The WFP has indicated that the prices of food and non-food items in Syria increased significantly in March as a result of Ukraine’s unfolding crisis and the conflict’s repercussions on global food and energy markets.
Pledges for the upcoming Brussels conference on the humanitarian crisis in Syria are expected to decrease in line with the downward trend of pledges since 2021 due to funding shortfalls, donor fatigue, and the potential impacts of the Russian-Ukrainian conflict.
By May, the UN's World Food Programme (WFP) will scale down a number of items in its monthly emergency food baskets to Northwest Syria, a move attributed to funding constraints and rising global food prices, which have surged as a result of the Ukrainian-Russian conflict and the protracted economic crisis in Syria.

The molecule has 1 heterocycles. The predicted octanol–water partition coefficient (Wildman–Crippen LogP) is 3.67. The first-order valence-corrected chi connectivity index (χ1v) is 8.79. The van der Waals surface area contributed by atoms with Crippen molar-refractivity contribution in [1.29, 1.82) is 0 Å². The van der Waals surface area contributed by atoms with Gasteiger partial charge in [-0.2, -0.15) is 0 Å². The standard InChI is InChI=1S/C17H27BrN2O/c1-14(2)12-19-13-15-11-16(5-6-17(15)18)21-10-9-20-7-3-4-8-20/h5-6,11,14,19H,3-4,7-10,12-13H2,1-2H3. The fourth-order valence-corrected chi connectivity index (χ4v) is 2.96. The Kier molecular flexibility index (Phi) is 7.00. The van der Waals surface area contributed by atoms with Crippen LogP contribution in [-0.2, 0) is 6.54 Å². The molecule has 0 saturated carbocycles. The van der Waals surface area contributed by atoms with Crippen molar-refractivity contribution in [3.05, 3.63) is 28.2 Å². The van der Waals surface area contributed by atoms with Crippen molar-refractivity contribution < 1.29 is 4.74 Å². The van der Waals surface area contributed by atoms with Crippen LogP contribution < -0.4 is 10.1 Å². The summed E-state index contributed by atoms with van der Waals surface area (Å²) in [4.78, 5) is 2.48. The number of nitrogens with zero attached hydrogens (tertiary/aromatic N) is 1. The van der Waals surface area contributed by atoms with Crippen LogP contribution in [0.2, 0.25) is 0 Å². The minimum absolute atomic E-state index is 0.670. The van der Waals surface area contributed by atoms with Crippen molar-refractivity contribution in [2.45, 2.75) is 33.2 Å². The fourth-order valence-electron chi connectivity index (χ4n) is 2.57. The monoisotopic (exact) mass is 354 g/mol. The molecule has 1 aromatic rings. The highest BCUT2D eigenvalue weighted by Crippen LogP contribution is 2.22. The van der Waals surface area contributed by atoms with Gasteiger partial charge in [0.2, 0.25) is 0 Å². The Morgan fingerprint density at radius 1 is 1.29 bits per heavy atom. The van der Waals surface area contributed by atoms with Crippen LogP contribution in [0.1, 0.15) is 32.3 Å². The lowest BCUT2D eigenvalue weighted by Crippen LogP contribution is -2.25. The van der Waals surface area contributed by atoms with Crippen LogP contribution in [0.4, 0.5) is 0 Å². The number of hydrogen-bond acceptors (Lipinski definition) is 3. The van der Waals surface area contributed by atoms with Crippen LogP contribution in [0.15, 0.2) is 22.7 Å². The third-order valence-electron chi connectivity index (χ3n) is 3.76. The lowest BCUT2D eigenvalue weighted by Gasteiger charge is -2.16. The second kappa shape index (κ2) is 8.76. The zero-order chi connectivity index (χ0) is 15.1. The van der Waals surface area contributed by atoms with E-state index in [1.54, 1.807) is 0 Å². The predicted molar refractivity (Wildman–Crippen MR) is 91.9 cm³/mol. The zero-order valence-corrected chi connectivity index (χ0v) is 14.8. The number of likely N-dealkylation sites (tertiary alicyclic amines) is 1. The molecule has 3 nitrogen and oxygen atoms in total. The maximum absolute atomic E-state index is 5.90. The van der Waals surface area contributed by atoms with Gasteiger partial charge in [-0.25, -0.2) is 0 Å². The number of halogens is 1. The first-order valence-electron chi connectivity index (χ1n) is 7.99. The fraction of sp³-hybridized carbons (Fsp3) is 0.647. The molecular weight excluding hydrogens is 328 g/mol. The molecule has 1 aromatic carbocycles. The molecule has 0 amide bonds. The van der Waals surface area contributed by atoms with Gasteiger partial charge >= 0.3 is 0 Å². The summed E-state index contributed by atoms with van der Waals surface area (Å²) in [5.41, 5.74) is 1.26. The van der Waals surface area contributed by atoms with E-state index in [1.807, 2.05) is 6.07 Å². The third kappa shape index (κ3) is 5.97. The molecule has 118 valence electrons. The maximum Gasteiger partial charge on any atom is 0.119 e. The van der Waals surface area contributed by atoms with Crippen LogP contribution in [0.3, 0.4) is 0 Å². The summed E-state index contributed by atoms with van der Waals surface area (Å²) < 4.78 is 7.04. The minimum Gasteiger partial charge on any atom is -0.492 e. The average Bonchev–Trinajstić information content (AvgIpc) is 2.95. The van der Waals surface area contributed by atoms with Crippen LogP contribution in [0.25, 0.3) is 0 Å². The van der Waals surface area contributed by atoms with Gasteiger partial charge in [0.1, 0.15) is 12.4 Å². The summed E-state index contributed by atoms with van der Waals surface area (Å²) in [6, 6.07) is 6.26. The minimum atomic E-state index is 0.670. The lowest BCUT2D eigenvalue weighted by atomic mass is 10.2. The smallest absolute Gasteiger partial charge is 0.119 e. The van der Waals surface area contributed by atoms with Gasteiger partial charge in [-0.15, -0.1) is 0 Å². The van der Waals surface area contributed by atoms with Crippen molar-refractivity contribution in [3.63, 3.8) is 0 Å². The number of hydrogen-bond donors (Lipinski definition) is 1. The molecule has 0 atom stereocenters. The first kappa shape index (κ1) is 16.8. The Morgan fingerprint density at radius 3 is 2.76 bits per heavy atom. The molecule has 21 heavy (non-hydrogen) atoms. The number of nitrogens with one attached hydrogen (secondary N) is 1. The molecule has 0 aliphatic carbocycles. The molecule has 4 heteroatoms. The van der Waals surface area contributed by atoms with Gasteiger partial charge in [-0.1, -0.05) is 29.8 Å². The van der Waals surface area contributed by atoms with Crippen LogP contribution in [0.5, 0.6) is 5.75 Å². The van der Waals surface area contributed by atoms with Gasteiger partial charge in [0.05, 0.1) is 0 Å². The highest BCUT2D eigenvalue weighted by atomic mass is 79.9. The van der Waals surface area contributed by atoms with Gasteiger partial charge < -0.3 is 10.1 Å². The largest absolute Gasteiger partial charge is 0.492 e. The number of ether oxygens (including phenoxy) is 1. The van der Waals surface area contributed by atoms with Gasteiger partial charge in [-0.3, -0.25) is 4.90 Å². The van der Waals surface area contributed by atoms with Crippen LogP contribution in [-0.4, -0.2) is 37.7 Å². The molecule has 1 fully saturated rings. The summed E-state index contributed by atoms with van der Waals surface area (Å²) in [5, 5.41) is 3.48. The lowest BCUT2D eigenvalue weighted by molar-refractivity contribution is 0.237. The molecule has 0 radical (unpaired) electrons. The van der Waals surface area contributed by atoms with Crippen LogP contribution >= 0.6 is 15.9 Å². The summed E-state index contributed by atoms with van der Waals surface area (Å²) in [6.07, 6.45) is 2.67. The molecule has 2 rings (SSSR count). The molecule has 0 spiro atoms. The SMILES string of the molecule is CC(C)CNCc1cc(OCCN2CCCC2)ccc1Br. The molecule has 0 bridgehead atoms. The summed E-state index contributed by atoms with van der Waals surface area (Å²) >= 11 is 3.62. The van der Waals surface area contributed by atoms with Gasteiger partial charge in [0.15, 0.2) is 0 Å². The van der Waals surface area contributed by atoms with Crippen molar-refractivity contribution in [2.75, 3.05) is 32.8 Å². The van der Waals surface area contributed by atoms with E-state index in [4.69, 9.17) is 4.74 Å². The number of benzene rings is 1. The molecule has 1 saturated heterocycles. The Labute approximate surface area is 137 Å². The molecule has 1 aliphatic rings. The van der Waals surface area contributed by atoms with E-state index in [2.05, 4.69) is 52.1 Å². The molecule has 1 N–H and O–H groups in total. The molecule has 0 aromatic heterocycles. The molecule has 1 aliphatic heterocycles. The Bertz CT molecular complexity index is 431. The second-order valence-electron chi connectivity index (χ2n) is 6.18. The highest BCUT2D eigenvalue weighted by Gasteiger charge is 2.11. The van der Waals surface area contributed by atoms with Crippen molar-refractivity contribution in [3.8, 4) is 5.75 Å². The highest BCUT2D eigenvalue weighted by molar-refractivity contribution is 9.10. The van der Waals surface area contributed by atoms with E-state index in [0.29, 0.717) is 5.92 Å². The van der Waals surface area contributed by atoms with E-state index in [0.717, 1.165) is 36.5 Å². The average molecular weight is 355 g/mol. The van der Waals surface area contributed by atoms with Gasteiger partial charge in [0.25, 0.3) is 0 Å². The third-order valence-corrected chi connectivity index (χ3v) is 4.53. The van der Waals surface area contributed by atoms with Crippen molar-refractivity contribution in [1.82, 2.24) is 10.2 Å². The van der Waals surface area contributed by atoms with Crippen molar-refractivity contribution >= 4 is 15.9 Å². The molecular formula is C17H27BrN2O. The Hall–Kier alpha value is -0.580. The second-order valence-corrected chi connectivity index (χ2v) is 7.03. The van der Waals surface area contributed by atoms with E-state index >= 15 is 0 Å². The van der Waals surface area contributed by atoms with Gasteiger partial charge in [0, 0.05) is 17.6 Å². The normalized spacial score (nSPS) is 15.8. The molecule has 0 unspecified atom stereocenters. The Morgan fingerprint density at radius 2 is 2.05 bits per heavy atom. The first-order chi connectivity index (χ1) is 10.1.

A recent report published by a UN agency examines the economy-wide disruption and the limitations on humanitarian action caused by sanctions, as well as the impact this has had on the well-being and rights of children.
Amid an acute economic crisis, the prices of commodities – including cereals, key food items, oil products, and COVID-19-related items – have soared last year compared with 2020, according to the World Food Programme’s Market Price Watch Bulletin for Syria. Despite the fact that the government has increased public sector salaries, the purchasing power of Syrians is nonetheless unable to keep pace with the rising cost of living.
The U.S. Department of the Treasury’s Office of Foreign Assets Control has expanded authorisations for nongovernmental organisations to engage in certain activities and transactions in Syria.